A billboard showing the debt limit is seen in Washington, DC on April 17, 2023.
A little over a decade ago, the U.S. nearly defaulted on its federal obligations in an unnecessary fight over raising the nation's debt limit.
Well, here we are again, with House Republicans, Senate Democrats and the White House locked in a to-the-death struggle over raising the debt ceiling again or defaulting on U.S. bills.
The fight, which raged on in 2011, caused turmoil in financial markets -- the stock market in particular -- and led to the first debt downgrade in U.S. history. The Dow dropped 5.5% on Aug. 8, 2011, posting its sixth largest decline in history as the U.S. approached default.
Rather ironically, investors bought U.S. Treasury bonds, even after S&P downgraded U.S. debt for the first time ever, because a simultaneous European sovereign debt crisis was deemed more of a risk than a U.S. default. This time around, there is no such distraction that would make U.S. bonds more appealing than weaker paper across the pond.
These games of chicken, debt ceiling battles, government shutdowns and other styles of brinksmanship do nothing to engender goodwill between the world's biggest borrower and its biggest individual, institutional and international lenders.
While one assumes cooler heads will prevail and the debt limit will be raised, without any mandated spending cuts, as happened three times during the Trump administration, one still needs to worry that this could be a "burn it all down" moment in which there is no agreement, and a "technical default" takes place.
This would leave the U.S. unable to pay Social Security, or other mandated bills, or even miss an interest payment on its outstanding debt. This would be uncharted territory. And potentially, seismic.
The U.S. Treasury said tax receipts in April totaled nearly $130 billion, well above year-ago levels. This could push off the day the big bill comes due until July, rather than June.
Still, that day is fast approaching with no sign that House Republicans will agree to increase the debt limit without a commitment to cut several hundred billion dollars in annual discretionary spending. The White House remains unwilling to negotiate over a House-passed plan that guts veteran benefits, food stamps and other social programs.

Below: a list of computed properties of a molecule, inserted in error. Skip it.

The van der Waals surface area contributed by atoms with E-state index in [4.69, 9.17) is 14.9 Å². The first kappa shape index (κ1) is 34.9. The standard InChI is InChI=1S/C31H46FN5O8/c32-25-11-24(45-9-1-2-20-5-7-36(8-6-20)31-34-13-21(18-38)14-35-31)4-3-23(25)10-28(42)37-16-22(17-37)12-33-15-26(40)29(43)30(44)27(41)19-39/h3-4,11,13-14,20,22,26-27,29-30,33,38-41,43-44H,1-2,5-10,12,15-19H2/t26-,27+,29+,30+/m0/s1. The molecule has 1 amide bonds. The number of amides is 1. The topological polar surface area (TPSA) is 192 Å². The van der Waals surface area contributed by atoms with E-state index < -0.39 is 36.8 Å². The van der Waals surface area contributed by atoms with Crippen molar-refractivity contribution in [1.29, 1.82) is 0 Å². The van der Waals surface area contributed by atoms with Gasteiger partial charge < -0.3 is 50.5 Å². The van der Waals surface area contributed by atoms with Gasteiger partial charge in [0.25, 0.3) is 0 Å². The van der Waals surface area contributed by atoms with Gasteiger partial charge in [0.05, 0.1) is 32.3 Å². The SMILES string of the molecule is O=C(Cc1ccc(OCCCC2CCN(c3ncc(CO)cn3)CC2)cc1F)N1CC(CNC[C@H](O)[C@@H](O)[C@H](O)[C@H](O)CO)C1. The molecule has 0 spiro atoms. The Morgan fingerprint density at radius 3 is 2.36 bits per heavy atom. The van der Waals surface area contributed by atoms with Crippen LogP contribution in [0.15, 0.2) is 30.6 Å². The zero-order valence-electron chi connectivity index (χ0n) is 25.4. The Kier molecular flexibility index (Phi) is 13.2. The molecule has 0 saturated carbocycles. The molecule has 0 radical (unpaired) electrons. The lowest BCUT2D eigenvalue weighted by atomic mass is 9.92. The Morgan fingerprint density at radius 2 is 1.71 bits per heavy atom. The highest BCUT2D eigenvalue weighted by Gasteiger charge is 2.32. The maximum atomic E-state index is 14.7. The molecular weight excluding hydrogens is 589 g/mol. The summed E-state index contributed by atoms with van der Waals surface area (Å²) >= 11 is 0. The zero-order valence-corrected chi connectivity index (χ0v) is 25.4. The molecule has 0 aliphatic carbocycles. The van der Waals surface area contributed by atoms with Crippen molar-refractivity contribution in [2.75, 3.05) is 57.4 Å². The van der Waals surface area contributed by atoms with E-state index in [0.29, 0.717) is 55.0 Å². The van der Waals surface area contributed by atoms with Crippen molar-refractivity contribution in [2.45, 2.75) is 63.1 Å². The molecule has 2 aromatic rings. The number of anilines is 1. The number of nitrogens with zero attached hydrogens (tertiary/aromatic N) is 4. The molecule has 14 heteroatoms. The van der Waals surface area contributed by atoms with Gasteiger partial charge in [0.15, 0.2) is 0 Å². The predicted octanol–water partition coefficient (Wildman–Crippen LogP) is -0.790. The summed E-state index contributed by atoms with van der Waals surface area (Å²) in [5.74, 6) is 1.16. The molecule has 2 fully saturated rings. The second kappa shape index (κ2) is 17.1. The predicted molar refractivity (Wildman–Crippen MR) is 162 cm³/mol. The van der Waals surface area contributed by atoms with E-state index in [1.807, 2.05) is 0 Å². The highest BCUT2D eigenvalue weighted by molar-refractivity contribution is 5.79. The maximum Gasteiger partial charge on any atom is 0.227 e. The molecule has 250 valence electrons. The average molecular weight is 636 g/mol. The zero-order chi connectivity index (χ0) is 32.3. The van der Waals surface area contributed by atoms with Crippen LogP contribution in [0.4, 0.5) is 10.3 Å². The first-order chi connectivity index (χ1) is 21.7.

This would be tedious and funny if it were not so repetitive and didn't affect real lives and the safety and security of U.S. debt, which is effectively a repository of funds for all manner of investors who believe in the "full faith and credit" of the United States government.
On the one hand, the White House is right to refuse to play a game that would force the U.S. to default on borrowing already authorized and spent.
If I were President Joe Biden, I would indeed play hardball on this issue. I would point out that Republican administrations have contributed more than half of the nation's debt pile and have raised the debt limit without any strings attached routinely when their party occupied the White House.
On the other hand, given a debt-to-GDP ratio that exceeds 100%, the U.S. should re-examine its budget priorities and find ways to reduce annual deficits and bring the national debt under control.
Of course, that is easier said than done.
Among defense spending, entitlement spending and interest on the national debt (now considerably higher given the recent and steep hikes by the Federal Reserve), there is not much to cut that would make a dent in the debt.
Were the U.S. not so polarized politically, raising the future retirement age for the likes of Social Security and Medicare would make sense as millennials and Gen Z are likely to see their life expectancy rise dramatically in the decades ahead.
A small hike in the retirement age, from today's 67 years to 70, would save trillions of dollars in unfunded liabilities and help the U.S. bring future spending under control.
It's as an unpopular idea here as raising the retirement age to 64 is in France, but as the bipartisan Simpson-Bowles Commission report showed, some 15 years ago, it's a necessity given the future unfunded liabilities of the U.S. government.
That, by the way, is the trade I would make if I were Biden. I would seek a permanent hike in the debt limit, so the bills will be paid on time, and then follow the recommendations of Alan Simpson and Erskine Bowles. While their proposal may be forgotten today, it is no less relevant than in years gone by.
Their recommendations were fair and square, calling for defense budget audits, modest increases in entitlement eligibility and public investments in productivity-enhancing programs from education to infrastructure. Some of that has been done in the years since, but more is necessary.
Throw away the notion of minting a trillion-dollar platinum coin to fund our obligations.
Stop fighting a losing game. Give Alan and Erskine a call.
It's our only way out.
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